US6949071 *Jan 12, 1999Sep 27, 2005Centre National De La Recherche ScientifiqueMethod for exploring and displaying tissue of human or animal origin from a high frequency ultrasound probe
US7303281Nov 14, 2003Dec 4, 2007Tracey Technologies, LlcMethod and device for determining refractive components and visual function of the eye for vision correction
US7311400Apr 16, 2002Dec 25, 2007Tracey Technologies, LlcDetermining clinical refraction of eye
US7380942Oct 6, 2003Jun 3, 2008Sergiy MolebnyMethod for measuring the wave aberrations of the eye
US7416305Aug 9, 2005Aug 26, 2008University Of RochesterMethod and apparatus for improving vision and the resolution of retinal images
US7431457Jul 10, 2007Oct 7, 2008Amo Manufacturing Usa, LlcMethods and systems for tracking a torsional orientation and position of an eye
US7458683Jun 16, 2003Dec 2, 2008Amo Manufacturing Usa, LlcMethods and devices for registering optical measurement datasets of an optical system
US7668342 *Feb 23, 2010Carl Zeiss Meditec, Inc.Method of bioimage data processing for revealing more meaningful anatomic features of diseased tissues
US7914451 *Sep 15, 2005Mar 29, 2011Innervision Medical Technologies Inc.Determining attributes using ultrasound
US7931596 *Jul 14, 2003Apr 26, 2011Iscience Interventional CorporationUltrasound interfacing device for tissue imaging
US8073202 *Dec 6, 2011Carl Zeiss Meditec, Inc.Method of bioimage data processing for revealing more meaningful anatomic features of diseased tissues
US8208688Oct 27, 2011Jun 26, 2012Carl Zeiss Meditec, Inc.Method of bioimage data processing for revealing more meaningful anatomic features of diseased tissues
US8234923Nov 19, 2010Aug 7, 2012Innervision Medical Technologies Inc.Systems and methods for ultrasound imaging
US8317709Dec 15, 2009Nov 27, 2012Arcscan, Inc.Alignment and imaging of an eye with an ultrasonic scanner
US8416991Apr 9, 2013Carl Zeiss Meditec, Inc.Method of bioimage data processing for revealing more meaningful anatomic features of diseased tissues
US8496588Apr 3, 2009Jul 30, 2013Arcscan, Inc.Procedures for an ultrasonic arc scanning apparatus
US8510883Apr 5, 2010Aug 20, 2013Arcscan, Inc.Method of positioning a patient for medical procedures
US8545412May 29, 2009Oct 1, 2013Boston Scientific Scimed, Inc.Systems and methods for making and using image-guided intravascular and endocardial therapy systems
US8556885Nov 9, 2006Oct 15, 2013Bausch & Lomb IncorporatedIris recognition and tracking for optical treatment
US8732878Aug 19, 2013May 27, 2014Arcscan, Inc.Method of positioning a patient for medical procedures
US8740385Sep 15, 2008Jun 3, 2014Amo Manufacturing Usa, LlcMethods and systems for tracking a torsional orientation and position of an eye
US8758252Dec 31, 2008Jun 24, 2014Arcscan, Inc.Innovative components for an ultrasonic arc scanning apparatus
US8764189Sep 22, 2011Jul 1, 2014Carl Zeiss Meditec, Inc.Methods for mapping tissue with optical coherence tomography data
US8913793Mar 6, 2013Dec 16, 2014Carl Zeiss Meditec, Inc.Method of bioimage data processing for revealing more meaningful anatomic features of diseased tissues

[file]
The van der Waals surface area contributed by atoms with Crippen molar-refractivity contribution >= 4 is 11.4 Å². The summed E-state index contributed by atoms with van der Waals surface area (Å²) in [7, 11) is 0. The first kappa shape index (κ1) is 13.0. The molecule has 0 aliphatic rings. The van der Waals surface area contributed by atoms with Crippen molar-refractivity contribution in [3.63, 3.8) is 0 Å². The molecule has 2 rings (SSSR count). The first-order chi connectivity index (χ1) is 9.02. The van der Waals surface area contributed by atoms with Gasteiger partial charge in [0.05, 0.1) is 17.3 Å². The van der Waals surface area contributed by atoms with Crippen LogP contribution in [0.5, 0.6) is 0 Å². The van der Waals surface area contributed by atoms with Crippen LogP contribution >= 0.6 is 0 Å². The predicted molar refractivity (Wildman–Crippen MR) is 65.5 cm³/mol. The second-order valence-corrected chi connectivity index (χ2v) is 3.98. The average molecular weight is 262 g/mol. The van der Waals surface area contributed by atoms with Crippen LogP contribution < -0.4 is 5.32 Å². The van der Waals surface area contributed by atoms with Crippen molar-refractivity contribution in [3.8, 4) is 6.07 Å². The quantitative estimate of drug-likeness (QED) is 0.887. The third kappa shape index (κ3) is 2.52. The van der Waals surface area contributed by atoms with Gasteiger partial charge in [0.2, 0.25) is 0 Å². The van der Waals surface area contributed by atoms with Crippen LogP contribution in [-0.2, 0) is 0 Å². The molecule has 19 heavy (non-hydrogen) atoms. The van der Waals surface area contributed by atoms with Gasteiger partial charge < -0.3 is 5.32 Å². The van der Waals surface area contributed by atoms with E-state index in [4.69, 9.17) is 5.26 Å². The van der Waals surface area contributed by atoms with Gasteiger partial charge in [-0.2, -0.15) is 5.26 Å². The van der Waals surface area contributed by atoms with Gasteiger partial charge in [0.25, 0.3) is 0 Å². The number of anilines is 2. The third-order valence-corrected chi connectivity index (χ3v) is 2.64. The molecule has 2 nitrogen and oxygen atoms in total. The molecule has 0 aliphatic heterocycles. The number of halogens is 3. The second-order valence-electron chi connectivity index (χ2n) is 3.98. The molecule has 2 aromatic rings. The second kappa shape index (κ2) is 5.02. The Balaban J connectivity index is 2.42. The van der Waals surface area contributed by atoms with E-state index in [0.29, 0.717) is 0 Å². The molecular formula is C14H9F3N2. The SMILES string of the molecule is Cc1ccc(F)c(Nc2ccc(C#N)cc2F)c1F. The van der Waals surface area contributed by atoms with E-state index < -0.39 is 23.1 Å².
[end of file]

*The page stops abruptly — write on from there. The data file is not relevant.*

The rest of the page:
US9039623May 29, 2009May 26, 2015Arcscan, Inc.Compound scanning head for an ultrasonic scanning apparatus
US9072495Jan 16, 2014Jul 7, 2015Maui Imaging, Inc.Method and apparatus to produce ultrasonic images using multiple apertures
US9146313Feb 17, 2011Sep 29, 2015Maui Imaging, Inc.Point source transmission and speed-of-sound correction using multi-aperature ultrasound imaging
US9149254Nov 26, 2012Oct 6, 2015Arcscan, Inc.Alignment and imaging of an eye with an ultrasonic scanner
US9179837Mar 15, 2013Nov 10, 2015Optovue, Inc.Corneal stromal mapping
US9188673Aug 7, 2012Nov 17, 2015Innervision Medical Technologies Inc.Systems and methods for ultrasound imaging
US9192355May 14, 2013Nov 24, 2015Maui Imaging, Inc.Multiple aperture ultrasound array alignment fixture
US9220478Jan 12, 2015Dec 29, 2015Maui Imaging, Inc.Concave ultrasound transducers and 3D arrays
US9226654Apr 26, 2012Jan 5, 2016Carl Zeiss Meditec, Inc.Systems and methods for automated classification of abnormalities in optical coherence tomography images of the eye
US9247926Oct 12, 2011Feb 2, 2016Maui Imaging, Inc.Concave ultrasound transducers and 3D arrays
US9265484Dec 28, 2012Feb 23, 2016Maui Imaging, Inc.M-mode ultrasound imaging of arbitrary paths
US9282945Oct 21, 2011Mar 15, 2016Maui Imaging, Inc.Calibration of ultrasound probes
US9320427Jul 9, 2013Apr 26, 2016Arcscan, Inc.Combination optical and ultrasonic imaging of an eye
US9339256Feb 21, 2013May 17, 2016Maui Imaging, Inc.Determining material stiffness using multiple aperture ultrasound
US20020058871 *Nov 13, 2001May 16, 2002Sonoscan, Inc.Frequency domain processing of scanning acoustic imaging signals
US20030092993 *Dec 16, 2002May 15, 2003Scimed Life Systems, Inc.Systems and methods for evaluating objects within an ultrasound image
US20040130677 *Jul 23, 2003Jul 8, 2004Alcon, Inc.Apparatus and method for measuring vision defects of a human eye
US20040263785 *Jun 16, 2003Dec 30, 2004Visx, Inc.Methods and devices for registering optical measurement datasets of an optical system
US20050007551 *Nov 14, 2003Jan 13, 2005Tracey Technologies, LlcMethod and device for determining refractive components and visual function of the eye for vision correction
US20050057723 *Apr 16, 2002Mar 17, 2005Youssef WakilDetermining clinical refraction of eye
US20050124894 *Nov 5, 2004Jun 9, 2005Michel PuechUse of an ultrasonic transducer for echographic exploration of human or animal body tissues or organs in particular of the eyeball posterior segment
US20050124983 *Jan 10, 2005Jun 9, 2005Frey Rudolph W.Method for determining and correcting vision